Ok, ok, no one said that. No one was even thinking it. And in reality I looked a lot less like Robin Hood than I did in my head (and probably a lot more like that chubby chicken that hangs around with Maid Marian). I was, however, the only one of our group to actually hit the target during our all-too-brief archery lesson at the Nisshinkan samurai school in Aizuwakamatsu. I only hit it once, but that’s once more than anybody else did that day – enough to keep me going on about it for the rest of my time in the city.
Our trip started at the Nisshinkan, a centuries-old samurai school that once produced some of the finest samurai in Japan, instilling them with rigid values of honour. Today, it’s open to the public for lessons in archery and other samurai skills, or to simply explore the beautifully restored Edo-period architecture and learn the fascinating samurai history of Aizu.
Aizuwakamatsu is Japan’s Samurai City. This is where the last of the samurai fought during the final revolution, and it was a city so well-known for producing fine samurai that they were hired to protect Kyoto during the late Edo period. Today, samurai might be a thing of the past, but the spirit of their culture is still alive and well in Aizuwakamatsu. As I discovered on a whirlwind trip discovering the food, culture, and history of a city still influenced by its famous samurai.
A lesson in kyudo (Japanese archery) was just the start. At Tsuruga Castle, we delved deeper into the violent and dramatic history of Aizuwakamatsu. From the tranquility of a traditional tea ceremony in the castle grounds, to the bloody stories of the Boshin war surrounding the castle museum’s collection of artefacts and weaponry, to a samurai armour dress up session… no stone was left unturned in our quest to discover the true spirit of the samurai.
But it was in the shadow of the castle, inside the Butokuden dojo, where I found the spark of the samurai is still alive today – in the naginata skills of a class of teenage girls. In feudal Japan, women born into samurai families were well-practiced in the art of the naginata (a pole-style weapon) – and onna-bugeisha (female warriors) often fought alongside samurai in times of war.
I loved watching these fierce-faced girls show off their impressive warrior skills. I didn’t love learning that pride always comes before a fall… because after spending most of the day bragging about how awesome I was with a bow and arrow, I was laughably bad with a naginata. Wielding one of those things is HARD! Maybe we won’t be making a samurai out of me just yet.
Discovering the Byakkotai
There’s just something a bit exciting about samurai culture, isn’t there? Skill, honour, bravery… it’s a history that’s easy to romanticize. And with such strong links to its recent samurai history, Aizuwakamatsu is filled with fascinating – and often tragic – stories to discover.
On the slopes of Mount Iimoriyama, overlooking the city, lies a memorial to the Byakkotai (White Tiger Corps) – a group of young Aizu soldiers aged 16 to 17, who were fighting in the Boshin War.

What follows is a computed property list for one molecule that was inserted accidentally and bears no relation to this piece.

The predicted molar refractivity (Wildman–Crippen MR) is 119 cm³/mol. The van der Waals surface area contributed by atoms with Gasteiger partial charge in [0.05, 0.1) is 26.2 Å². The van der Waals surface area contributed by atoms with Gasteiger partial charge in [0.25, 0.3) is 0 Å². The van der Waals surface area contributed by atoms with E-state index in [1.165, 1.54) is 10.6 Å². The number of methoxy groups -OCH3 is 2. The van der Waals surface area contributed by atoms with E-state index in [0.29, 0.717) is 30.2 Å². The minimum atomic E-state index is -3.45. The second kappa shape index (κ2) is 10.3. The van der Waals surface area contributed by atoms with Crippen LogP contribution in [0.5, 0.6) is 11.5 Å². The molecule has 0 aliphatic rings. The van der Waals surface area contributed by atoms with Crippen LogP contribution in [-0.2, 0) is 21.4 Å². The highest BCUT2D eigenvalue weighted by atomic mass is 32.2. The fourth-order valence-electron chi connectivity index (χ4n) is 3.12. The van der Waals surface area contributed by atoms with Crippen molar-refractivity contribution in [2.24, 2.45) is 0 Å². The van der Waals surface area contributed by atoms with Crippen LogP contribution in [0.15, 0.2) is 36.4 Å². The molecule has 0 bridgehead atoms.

Twenty boys from the Byakkotai unit were on the side of Mount Iimoriyama and saw Aizuwakamatsu burning. From their vantage point it looked like the castle was in flames and the battle was lost. Following the samurai tradition, the boys committed seppuku – ritual suicide – rather than be defeated or captured.
But the castle wasn’t taken, and the flames the boys saw were actually outside it. To make the sad story worse, it was a year before the victorious Imperial Forces allowed the remains of the young men to be buried. Today, though, the story of their loyalty and devotion is celebrated in Aizu. There’s a beautiful grave and memorial which has become a popular tourist attraction
Samurai is a word that tends to make me think of stories like that. Of war, sword fighting, and sepukku. But that’s only a small fraction of the story. What about everyday life? At the Aizu Samurai Residence, we had a glimpse of exactly that.
Inside the beautiful complex of wooden buildings that were once home to an important Edo-Period Aizu lord, we got a glimpse into real life as a samurai. Everything from the tea house, to a water-wheel rice mill, to the bathroom (which was specially designed so that no ninjas could hide in the roof – true story).
And even in the food and drink around Aizuwakamatsu are traces of the samurai history. Suehiro Brewery is a sake brewery founded in 1850, at the end of the shogunate era. A tour of the brewery doesn’t just include the making of sake and the all-important tasting (although that’s clearly the best part). In the upstairs rooms we delved into the history of the brewery and its long running connections to Aizu’s local lords.
Beyond the samurai history, there was so much more to discover in Aizuwakamatsu. Riverside onsens, amazing ramen, boutique craft shops, and ancient wooden temples. Over three days we ate, we dressed up in yutaka and samurai armour, we tried (too much) sake, we explored the nearby countryside, and we ate some more. But the most interesting draw was Aizu’s samurai spirit. This gorgeous little city is the perfect way to get off the beaten path in Japan and to delve into the fascinating history surrounding the end of the Edo Period and the brutal Boshin War.
My trip to Aizuwakamatsu was organised by All About Japan and the local tourist board. But, as always, all words and opinions are my own!
All photos are courtesy of Emily Luxton.
Read the original piece from Emily Luxton Travels at the link below! Get a deeper look at Aizuwakamatsu (and dozens of other destinations around the globe!) through the unbeatable lens of Emily's ineffable charm and signature wry wit at her travel blog!